SciELO - Scientific Electronic Library Online

vol.40 número1Glucogenosis hepática: a propósito de un casoHígado graso agudo del embarazo en una gestante peruana: a propósito de un caso Acute fatty liver of pregnancy in a Peruvian pregnant woman: a case report índice de autoresíndice de assuntospesquisa de artigos
Home Pagelista alfabética de periódicos  

Serviços Personalizados




  • Não possue artigos citadosCitado por SciELO

Links relacionados

  • Não possue artigos similaresSimilares em SciELO


Revista de Gastroenterología del Perú

versão impressa ISSN 1022-5129

Rev. gastroenterol. Perú vol.40 no.1 Lima jan./mar 2020


Reporte de caso

Hepatitis A and hepatitis E virus co-infection with right pleural effusion, ascites and acute acalculous cholecystitis. A case report

Coinfección por el virus de la hepatitis A y la hepatitis E con derrame pleural derecho, ascitis y colecistitis acalculosa aguda. Reporte de caso

Luis Piza Palacios1  , Student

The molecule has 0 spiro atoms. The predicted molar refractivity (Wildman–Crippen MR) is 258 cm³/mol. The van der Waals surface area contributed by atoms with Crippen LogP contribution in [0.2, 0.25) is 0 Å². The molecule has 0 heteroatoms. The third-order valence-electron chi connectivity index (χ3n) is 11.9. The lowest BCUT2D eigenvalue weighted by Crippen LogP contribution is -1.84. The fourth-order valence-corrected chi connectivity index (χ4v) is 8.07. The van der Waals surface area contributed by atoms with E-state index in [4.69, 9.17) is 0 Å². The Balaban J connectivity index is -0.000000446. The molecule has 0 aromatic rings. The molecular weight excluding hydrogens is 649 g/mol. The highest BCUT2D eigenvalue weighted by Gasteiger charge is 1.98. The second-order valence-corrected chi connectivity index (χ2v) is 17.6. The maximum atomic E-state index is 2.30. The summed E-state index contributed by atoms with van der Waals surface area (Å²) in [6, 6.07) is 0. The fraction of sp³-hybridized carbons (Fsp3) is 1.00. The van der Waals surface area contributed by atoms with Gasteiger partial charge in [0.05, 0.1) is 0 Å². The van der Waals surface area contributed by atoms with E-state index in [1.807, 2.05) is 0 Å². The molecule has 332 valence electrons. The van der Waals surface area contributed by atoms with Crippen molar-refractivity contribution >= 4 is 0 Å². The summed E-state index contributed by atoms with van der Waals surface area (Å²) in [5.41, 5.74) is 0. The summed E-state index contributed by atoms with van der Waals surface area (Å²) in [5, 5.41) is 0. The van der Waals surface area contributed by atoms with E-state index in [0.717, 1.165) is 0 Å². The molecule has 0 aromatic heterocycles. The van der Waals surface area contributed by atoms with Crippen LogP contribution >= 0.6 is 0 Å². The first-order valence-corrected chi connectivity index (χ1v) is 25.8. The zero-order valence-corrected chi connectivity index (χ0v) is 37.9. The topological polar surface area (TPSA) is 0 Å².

Jorge Espinoza-Ríos1  2  3  , faculty member

1 School of Medicine, Universidad Peruana Cayetano Heredia, Lima, Peru.

2 Gastroenterology Department, Hospital Cayetano Heredia, Lima, Peru.

3 Gastroenterology Department, Clinica San Felipe, Lima, Peru.


Hepatitis A and hepatitis E are the leading causes of acute viral hepatitis in developing countries due to our poor sanitary conditions, both spread by fecal-oral route or through contaminated water and food. Being both self-limiting diseases, they are usually benign but may present with atypical clinical findings. A 32 year-old female with right pleural effusion, ascites and acalculous cholecystitis during the course of HAV and HEV co-infection is reported. Clinical improvement was observed with conservative management. As far as we know, this is the first case described of a patient with these three complications in the background of a hepatitis A virus and hepatitis E virus co-infection.

Keywords: Hepatitis A; Hepatitis E; Acalculous cholecystitis; Pleural effusion; Ascites